What Are The Methods For Defining Salary Components?
The methods for defining salary components may vary as per the policies of different companies. The most commonly-used methods are:
Lump sum method: The company assigns a specific amount based on the employee's job position and pays it to the employee in its entirety.
Condition-based method: The company determines the payment amount as per the employee's educational qualifications, skills, experience and location.
Variable method: The company reviews the employee's work contributions, performance and attendance and bases the salary amount on these factors.
Related: What Is Compensation?
How Is A Salary Structure Calculated?
You can calculate the salary structure in the following manner:
1. Find out the total earning
Your earnings can include the basic salary and the various allowances you get from your employer. The first step to do is to add all of these different components together. The amount you get is your total earnings and is also usually mentioned on the employment offer letter.
2. Calculate the total deduction
Deductions may include the tax deducted at source (TDS), professional tax and contributions made towards the employer provident fund, the employees' state insurance corporation and gratuity. Adding these deductions gives you the total amount that would be subtracted from your salary. This can help you calculate the total deductions you would be paying each month.
3. Add the gross salary
The gross salary consists of your total earnings. It is the amount you have earned in an entire year before paying taxes and making other deductions. If you have earned overtime pay, commissions or bonuses in that year, you can add those to the gross salary.
4. Determine the net salary
The net salary is the amount you get after making deductions for taxes and other withholdings. You can get the net salary by subtracting the total deduction amount from the gross salary. Generally, the net salary is lower than the gross salary, but the two may be equal in cases where the employee is exempt from taxes or eligible for other deductions.
Tips For Making A Salary Structure
If you are an employer, here are some tips to keep in mind when developing a salary structure:
Maximise employee savings
A tax-efficient salary structure consists of different salary components. These can allow employees to get tax deductions and reduce tax liabilities. Employees usually benefit when the basic salary and dearness allowance are not too high, a house rent allowance that is not more than 40-50% of the basic salary, a leave travel allowance that pays travel fare expenses in India and a children's education allowance that does not exceed ₹2,400 a year.
Reduce the employer's tax liability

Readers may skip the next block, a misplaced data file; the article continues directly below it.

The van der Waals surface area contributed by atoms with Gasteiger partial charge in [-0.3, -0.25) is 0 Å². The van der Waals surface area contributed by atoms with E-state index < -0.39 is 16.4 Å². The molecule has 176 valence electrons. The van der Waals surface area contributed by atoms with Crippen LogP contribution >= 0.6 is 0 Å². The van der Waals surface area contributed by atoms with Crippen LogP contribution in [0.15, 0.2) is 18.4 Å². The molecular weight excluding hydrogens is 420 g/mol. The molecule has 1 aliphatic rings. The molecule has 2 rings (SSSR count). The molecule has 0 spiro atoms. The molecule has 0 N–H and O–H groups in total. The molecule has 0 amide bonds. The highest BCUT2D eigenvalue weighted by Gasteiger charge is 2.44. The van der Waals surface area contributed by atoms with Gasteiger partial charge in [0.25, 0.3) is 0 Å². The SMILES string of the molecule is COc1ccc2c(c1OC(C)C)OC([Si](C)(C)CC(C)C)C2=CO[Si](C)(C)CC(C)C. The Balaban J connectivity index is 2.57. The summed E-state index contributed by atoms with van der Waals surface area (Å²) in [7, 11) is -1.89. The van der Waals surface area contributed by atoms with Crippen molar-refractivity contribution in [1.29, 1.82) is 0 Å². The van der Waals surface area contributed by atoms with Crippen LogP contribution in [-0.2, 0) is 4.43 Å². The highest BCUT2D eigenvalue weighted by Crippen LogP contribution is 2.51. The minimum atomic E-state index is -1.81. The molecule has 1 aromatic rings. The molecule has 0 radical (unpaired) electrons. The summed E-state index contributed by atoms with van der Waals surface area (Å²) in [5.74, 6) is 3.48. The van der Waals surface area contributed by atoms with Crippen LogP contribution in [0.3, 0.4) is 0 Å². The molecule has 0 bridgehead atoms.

To reduce the employer's tax liability, it is essential not to set the basic salary and dearness allowance too high. Ideally, they are required not to be more than 40-50% of CTC and 5% of CTC, respectively. If these components are too high, you may be required to pay more to contribute to the employee provident fund, employees' state insurance corporation and the gratuity.
Ensure that it is tax compliant
The salary structure is required to comply with government regulations regarding minimum wages and contributing towards the employee provident fund, employees' state insurance corporation and the gratuity. As an employer, you be required to pay 12% of the total amount towards the EPF, 4.75% of the gross salary towards ESIC and 4.81% towards gratuity.
Related: Salary Negotiation Tips and Examples
Salary Structure Sample
Looking at the components of a salary structure with an example can help you comprehend the concept with more clarity. For an employee with a CTC of ₹15,00,000 per year, a typical salary structure may be as follows:
CTC = gross salary + EPF + health insurance = ₹12,11,200 + ₹1,11,451.2 + ₹177348.8 = ₹15,00,000 per year
Basic = 40% of CTC amount = ₹5,99,200 per year
DA = 55% of basis salary = ₹3,29,560 per year
HRA = 50% of basic salary in metro city = ₹2,99,600 per year
Health insurance = ₹177348.8 per year
Total allowances = HRA + medical (₹15,000 per year) + transport allowance (₹19,200 per year) + LTA (₹1,28,400 per year)+ special allowance (₹1,49,800 per year) = ₹2,99,600 + ₹15,000 + ₹19,200 + ₹1,28,400 + ₹1,49,800 = ₹6,12,000 per year
Gross salary = basic salary + allowances = ₹5,99,200 + ₹6,12,000 = ₹12,11,200
TDS = 10% of gross salary = ₹1,21,120 per year
EPF = 12% of (basic salary + DA) = ₹1,11,451.2 per year
Total deductions = professional tax (₹200 per month for salaries above ₹20,000 = ₹2,400 per year ) + TDS (10%) + EPF employee contribution (12%) = ₹2,400 + ₹1,21,120 + ₹1,11,451.2 = ₹2,34,971.2
Net salary = basic salary + allowances – deductions = ₹5,99,200 + ₹6,12,000 - ₹2,34,971.2 = ₹9,76,228.8